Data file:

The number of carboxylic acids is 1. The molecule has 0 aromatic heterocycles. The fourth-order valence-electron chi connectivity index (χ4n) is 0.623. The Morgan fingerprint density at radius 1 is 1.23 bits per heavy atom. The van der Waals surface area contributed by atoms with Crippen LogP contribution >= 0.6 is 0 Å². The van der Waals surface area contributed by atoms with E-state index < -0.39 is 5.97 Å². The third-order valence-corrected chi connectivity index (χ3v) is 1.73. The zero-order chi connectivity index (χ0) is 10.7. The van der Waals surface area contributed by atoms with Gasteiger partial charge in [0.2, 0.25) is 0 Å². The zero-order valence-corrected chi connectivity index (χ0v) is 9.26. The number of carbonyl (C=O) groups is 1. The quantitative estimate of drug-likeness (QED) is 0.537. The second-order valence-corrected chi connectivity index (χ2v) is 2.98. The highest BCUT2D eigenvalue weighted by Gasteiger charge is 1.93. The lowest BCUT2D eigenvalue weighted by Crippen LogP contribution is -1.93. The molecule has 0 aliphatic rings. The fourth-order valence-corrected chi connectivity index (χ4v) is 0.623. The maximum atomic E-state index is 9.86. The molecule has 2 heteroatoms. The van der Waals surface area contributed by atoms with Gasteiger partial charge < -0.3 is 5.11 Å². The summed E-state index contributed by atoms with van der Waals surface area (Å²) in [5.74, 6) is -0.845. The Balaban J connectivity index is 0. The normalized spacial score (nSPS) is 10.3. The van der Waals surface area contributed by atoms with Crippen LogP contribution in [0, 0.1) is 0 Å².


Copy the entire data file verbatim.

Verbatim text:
The number of carboxylic acids is 1. The molecule has 0 aromatic heterocycles. The fourth-order valence-electron chi connectivity index (χ4n) is 0.623. The Morgan fingerprint density at radius 1 is 1.23 bits per heavy atom. The van der Waals surface area contributed by atoms with Crippen LogP contribution >= 0.6 is 0 Å². The van der Waals surface area contributed by atoms with E-state index < -0.39 is 5.97 Å². The third-order valence-corrected chi connectivity index (χ3v) is 1.73. The zero-order chi connectivity index (χ0) is 10.7. The van der Waals surface area contributed by atoms with Gasteiger partial charge in [0.2, 0.25) is 0 Å². The zero-order valence-corrected chi connectivity index (χ0v) is 9.26. The number of carbonyl (C=O) groups is 1. The quantitative estimate of drug-likeness (QED) is 0.537. The second-order valence-corrected chi connectivity index (χ2v) is 2.98. The highest BCUT2D eigenvalue weighted by Gasteiger charge is 1.93. The lowest BCUT2D eigenvalue weighted by Crippen LogP contribution is -1.93. The molecule has 0 aliphatic rings. The fourth-order valence-corrected chi connectivity index (χ4v) is 0.623. The maximum atomic E-state index is 9.86. The molecule has 2 heteroatoms. The van der Waals surface area contributed by atoms with Gasteiger partial charge < -0.3 is 5.11 Å². The summed E-state index contributed by atoms with van der Waals surface area (Å²) in [5.74, 6) is -0.845. The Balaban J connectivity index is 0. The normalized spacial score (nSPS) is 10.3. The van der Waals surface area contributed by atoms with Crippen LogP contribution in [0, 0.1) is 0 Å².